The gallery was set-up in the hotel. It was called the Old White Art Gallery; it showcased the students’ work. Resident artists teaching at the school could also exhibit there. Some famous artists teaching there included Russell Barnett Aitken, who was a sculptor and the enamelist Ed Winters. Henry Keller and Rockwell Kent also taught there. They all held exhibitions there, including my parents, of course. Both my parents ran the Summer Art Colony and the Gallery.”

What was it like to be a young girl staying at this famous resort every summer?

“For many years, we had a cottage near the hotel. I had a nanny because classes lasted all day. They weren’t formal classes, really. Students were encouraged to walk in for advice and Bill was often seen heading out on location to one of the hundreds of beautiful scenes on that property. But one or both of my parents always came back to the cottage during the day to check in.

I kept busy. Sometimes, I went to the Greenbrier polo games. I played with some of the children of the hotel’s guests.

(One of those playmates was “Sunny” Crawford, who later became the heiress and socialite who married Claus von Bülow.)

There was a children’s gift store down by the cottages that had all kinds of fabulous toys, big bears, anything that a child would love. It was fine for me to go in and look, but the toys were very expensive and I never actually bought anything.

Every night, we would walk over and have dinner at the hotel. Mother made me dresses, including the popular Kate Greenaway dress. (She was a character from a well-known children’s book.) I didn’t really like it though. I hated the nylon. It wasn’t comfortable. I even attended the children’s Costume Ball every year, which included balloons, music and food. It was probably held at 5:00 in the afternoon!”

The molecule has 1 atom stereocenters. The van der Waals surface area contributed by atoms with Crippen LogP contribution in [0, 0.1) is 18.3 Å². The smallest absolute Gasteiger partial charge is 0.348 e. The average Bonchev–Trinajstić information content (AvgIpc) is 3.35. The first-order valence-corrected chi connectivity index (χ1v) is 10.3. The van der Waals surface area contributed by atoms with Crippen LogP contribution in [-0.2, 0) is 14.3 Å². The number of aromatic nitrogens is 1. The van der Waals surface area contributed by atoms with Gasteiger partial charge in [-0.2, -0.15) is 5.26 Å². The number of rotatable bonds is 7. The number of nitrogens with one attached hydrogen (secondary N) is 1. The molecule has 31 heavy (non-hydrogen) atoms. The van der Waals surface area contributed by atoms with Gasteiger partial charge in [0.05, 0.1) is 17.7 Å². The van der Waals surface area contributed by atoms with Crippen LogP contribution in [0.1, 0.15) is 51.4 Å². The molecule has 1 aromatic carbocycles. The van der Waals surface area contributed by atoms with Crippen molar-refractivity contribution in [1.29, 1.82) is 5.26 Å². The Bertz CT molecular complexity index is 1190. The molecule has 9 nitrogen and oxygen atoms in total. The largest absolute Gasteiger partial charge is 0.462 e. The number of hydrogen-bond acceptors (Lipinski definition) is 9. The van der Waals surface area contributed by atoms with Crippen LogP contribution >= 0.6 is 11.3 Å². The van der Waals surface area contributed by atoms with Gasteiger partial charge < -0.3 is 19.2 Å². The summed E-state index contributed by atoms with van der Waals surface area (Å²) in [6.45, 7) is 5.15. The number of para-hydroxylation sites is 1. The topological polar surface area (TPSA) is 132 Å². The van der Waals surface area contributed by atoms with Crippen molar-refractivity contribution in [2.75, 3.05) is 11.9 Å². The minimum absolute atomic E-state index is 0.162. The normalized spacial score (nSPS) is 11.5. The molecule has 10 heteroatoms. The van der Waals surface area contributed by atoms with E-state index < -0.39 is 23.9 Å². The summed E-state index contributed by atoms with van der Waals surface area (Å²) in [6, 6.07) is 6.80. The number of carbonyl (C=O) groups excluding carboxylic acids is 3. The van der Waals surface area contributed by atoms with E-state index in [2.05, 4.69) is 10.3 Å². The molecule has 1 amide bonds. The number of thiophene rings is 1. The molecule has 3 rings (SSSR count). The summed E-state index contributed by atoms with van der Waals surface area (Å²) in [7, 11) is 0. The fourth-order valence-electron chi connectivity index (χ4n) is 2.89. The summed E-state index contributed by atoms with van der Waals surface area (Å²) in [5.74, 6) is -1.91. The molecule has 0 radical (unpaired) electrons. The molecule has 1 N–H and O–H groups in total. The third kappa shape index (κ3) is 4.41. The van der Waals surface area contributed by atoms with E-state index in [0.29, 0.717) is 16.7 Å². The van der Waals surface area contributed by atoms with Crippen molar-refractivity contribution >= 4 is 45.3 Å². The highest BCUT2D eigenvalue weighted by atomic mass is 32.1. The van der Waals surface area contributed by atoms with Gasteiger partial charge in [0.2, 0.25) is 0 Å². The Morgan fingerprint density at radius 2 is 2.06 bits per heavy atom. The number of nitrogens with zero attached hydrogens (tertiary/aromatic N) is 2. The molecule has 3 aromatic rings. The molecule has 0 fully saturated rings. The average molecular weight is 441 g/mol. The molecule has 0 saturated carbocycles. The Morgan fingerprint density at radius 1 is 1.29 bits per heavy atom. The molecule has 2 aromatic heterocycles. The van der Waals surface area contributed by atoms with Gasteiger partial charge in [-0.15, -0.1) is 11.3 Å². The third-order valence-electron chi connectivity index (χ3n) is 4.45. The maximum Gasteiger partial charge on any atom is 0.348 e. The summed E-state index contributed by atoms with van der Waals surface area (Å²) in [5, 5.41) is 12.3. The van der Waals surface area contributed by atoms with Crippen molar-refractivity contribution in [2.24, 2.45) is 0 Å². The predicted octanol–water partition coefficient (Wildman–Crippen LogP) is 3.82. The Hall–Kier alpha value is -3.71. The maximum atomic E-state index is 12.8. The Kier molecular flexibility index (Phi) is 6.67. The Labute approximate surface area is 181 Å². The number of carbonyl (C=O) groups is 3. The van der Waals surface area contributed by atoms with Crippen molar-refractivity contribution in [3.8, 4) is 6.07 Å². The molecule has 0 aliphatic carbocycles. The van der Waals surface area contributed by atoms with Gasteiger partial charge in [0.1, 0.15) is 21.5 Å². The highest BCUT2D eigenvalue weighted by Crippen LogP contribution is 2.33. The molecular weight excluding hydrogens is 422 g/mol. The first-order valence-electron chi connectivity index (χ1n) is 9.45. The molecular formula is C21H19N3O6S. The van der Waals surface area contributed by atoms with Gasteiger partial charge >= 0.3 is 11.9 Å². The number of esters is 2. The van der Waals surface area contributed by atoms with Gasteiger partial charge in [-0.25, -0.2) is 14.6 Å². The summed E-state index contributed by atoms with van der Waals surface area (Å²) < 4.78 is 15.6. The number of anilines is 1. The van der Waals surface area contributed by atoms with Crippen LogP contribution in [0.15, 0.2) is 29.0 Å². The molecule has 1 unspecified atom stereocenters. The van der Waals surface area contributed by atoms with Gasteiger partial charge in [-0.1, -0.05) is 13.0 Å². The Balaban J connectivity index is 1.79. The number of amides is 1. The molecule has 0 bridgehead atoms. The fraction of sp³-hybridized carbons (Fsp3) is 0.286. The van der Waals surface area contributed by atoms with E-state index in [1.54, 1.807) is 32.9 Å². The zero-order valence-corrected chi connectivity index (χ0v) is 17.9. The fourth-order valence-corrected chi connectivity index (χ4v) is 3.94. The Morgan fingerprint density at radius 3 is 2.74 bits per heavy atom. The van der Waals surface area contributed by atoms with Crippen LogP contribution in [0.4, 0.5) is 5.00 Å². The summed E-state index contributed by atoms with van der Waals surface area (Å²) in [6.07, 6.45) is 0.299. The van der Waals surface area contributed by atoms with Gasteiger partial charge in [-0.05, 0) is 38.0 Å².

When did it end?

 “World War II ended my parent’s time at the Greenbrier. I think it closed for six years once the war started. I do remember that the cottages used by the Art Colony eventually got taken over by the government for a hospital.”

This story almost feels surreal to me. But it happened.

In 2000, when I was turning 40 and mom was turning 70, our family planned a milestone visit to the Greenbrier in order to see the work of my grandfather in person. He created the murals still appearing in the Virginia Room and the Presidential Cottage Museum. Wow, the history was palpable.

Those early years were formative. Gretchen spent a lot of her life promoting her father’s artwork and being by his side at gallery functions, etc. Right after college, she worked for the Newspaper Enterprise Association, placing color in their comic strips. She married and had my sister and I.

She dabbled in painting, but her strength was having an excellent eye for design and fashion, which served her well in chic retail positions. She always dressed impeccably. We lost my father in 1978 and she never remarried. She lived alone for the next 40 years.